Update 4pm: Wimmera residents have told a committee creating a $5 million drought resilience fund to keep the application process simple and accessible for small communities.
Committee member Caroline Welsh said at a consultation at Horsham Golf Club on Tuesday, attendees were excited to learn it was a fund aimed at preventing drought harm instead of responding once drought arrived.
"We're hoping funding programs will be available for individual farm businesses, but also to leverage state governments, agribusinesses and non-government organisations," she said.
"Today there were suggestions about considering access to health and education in regional areas, and making it easy for people who don't have the capacity or capability to spend time applying for programs."
Earlier: THE chairman of an independent committee determining what a $5 billion drought resilience fund should look like is urging Wimmera farmers and organisations to share their feedback.
Brent Findlay and the Future Drought Fund Consultative Committee hosted a meeting at Horsham Golf Club on Tuesday - part of six weeks of forums across Australia to inform the Future Drought Fund.
The draft Future Drought Fund will provide $100 million each year from July 1 for projects that enhance preparations and responses to drought.
Victorian Farmers Federation Wimmera branch president Graeme Maher expressed concerns to the Mail-Times that the committee would miss out on hearing Wimmera farmers' perspectives. His organisation learned of the forum on Tuesday morning.
Mr Finlay said the consultations would hear from farmers and their communities on what they needed to be resilient into the future.
"Part of the plan is that programs will drop out, and that's what we're talking about now," he said. "The programs aren't set yet. Once we get the plan finalised, we will start developing the programs so the money can receive funding applications.
"It's to build drought resilience in farm businesses but also communities. There is $3.9 billion sitting in the fund and that will rise to $5 billion by 2028.
"Certainly this process is spread pretty quickly with the legislation in July this year, and the funds to be dispersed in July next year. This plan has to go back to the parliament in February to be ratified."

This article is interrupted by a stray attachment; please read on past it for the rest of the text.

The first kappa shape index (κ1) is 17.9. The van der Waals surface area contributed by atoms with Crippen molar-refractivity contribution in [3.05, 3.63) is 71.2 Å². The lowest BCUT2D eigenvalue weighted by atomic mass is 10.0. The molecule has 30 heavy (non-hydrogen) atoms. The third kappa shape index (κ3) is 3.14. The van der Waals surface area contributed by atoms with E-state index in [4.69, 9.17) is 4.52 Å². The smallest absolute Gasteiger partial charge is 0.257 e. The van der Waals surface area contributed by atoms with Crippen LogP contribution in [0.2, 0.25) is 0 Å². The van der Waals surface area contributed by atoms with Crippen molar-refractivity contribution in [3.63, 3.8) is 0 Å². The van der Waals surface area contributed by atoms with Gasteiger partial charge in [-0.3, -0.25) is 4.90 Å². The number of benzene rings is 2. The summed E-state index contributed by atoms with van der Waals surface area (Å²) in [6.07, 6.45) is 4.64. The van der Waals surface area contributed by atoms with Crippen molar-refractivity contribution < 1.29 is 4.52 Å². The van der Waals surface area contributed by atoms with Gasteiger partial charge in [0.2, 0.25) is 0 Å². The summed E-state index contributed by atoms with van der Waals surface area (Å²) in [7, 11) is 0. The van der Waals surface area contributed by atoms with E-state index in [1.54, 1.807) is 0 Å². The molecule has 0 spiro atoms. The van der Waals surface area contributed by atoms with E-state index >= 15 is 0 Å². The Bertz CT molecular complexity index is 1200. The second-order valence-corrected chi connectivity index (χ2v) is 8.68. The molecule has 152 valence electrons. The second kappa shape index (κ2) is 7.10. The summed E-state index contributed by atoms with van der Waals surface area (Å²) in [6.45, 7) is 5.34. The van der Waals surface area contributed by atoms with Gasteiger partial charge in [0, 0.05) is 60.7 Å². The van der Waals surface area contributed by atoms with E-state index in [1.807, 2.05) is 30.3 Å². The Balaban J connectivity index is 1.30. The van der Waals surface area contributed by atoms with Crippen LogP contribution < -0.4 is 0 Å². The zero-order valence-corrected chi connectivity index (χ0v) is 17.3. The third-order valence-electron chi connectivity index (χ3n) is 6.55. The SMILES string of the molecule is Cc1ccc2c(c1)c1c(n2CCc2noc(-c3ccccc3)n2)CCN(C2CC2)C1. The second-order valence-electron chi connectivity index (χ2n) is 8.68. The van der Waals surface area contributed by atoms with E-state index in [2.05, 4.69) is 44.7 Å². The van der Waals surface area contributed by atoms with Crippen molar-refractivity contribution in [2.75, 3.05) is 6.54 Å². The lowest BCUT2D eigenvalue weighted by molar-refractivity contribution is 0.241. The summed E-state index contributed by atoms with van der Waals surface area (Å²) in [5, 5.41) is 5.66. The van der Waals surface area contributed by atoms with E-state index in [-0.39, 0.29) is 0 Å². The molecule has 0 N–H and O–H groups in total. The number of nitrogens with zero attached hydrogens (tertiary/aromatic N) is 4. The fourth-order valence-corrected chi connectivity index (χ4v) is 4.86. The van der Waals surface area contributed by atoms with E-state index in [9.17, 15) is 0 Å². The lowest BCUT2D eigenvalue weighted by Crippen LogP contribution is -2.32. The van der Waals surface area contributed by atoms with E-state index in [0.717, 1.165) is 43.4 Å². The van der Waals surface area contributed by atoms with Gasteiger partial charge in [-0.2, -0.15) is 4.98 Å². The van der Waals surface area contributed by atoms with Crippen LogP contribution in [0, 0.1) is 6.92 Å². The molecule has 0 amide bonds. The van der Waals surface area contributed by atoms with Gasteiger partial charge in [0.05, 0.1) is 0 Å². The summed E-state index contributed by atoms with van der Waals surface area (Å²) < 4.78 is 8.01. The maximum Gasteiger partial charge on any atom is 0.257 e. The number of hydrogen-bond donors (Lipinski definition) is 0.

Mr Finlay, a former National Farmers Federation president, said while each region had its own issues and ideas, water quality and availability was a common theme.
Mr Maher said he was not notified about the consultation in Horsham until Tuesday morning.
He said the news left him "scrambling" to get people to the consultation so committee members could hear farmers' ideas in person.
"I could offer a personal opinion, but we could have put it to a branch meeting we had last Monday to plan out a strategy and work out what we would say," he said.
"How good a consultation is it, if we weren't even told?"
Mr Maher said drought resilience had been built into Wimmera farming systems in recent years through the Wimmera-Mallee Pipeline Project and the uptake of larger on-farm grain storages, among other measures.
"It's better to do it by choice than be incentivised by the government," he said.
Mr Finlay said he was "disappointed" information about the consultation did not get to some Wimmera farmers.
He said the committee asked all farming organisations invested in the fund to distribute information on the forums through their networks.
"We want the messages spread wide and far," he said. "If they were unaware of it, I apologise for that and I'm disappointed that's the case."
Mr Finlay encouraged people to make a submission online.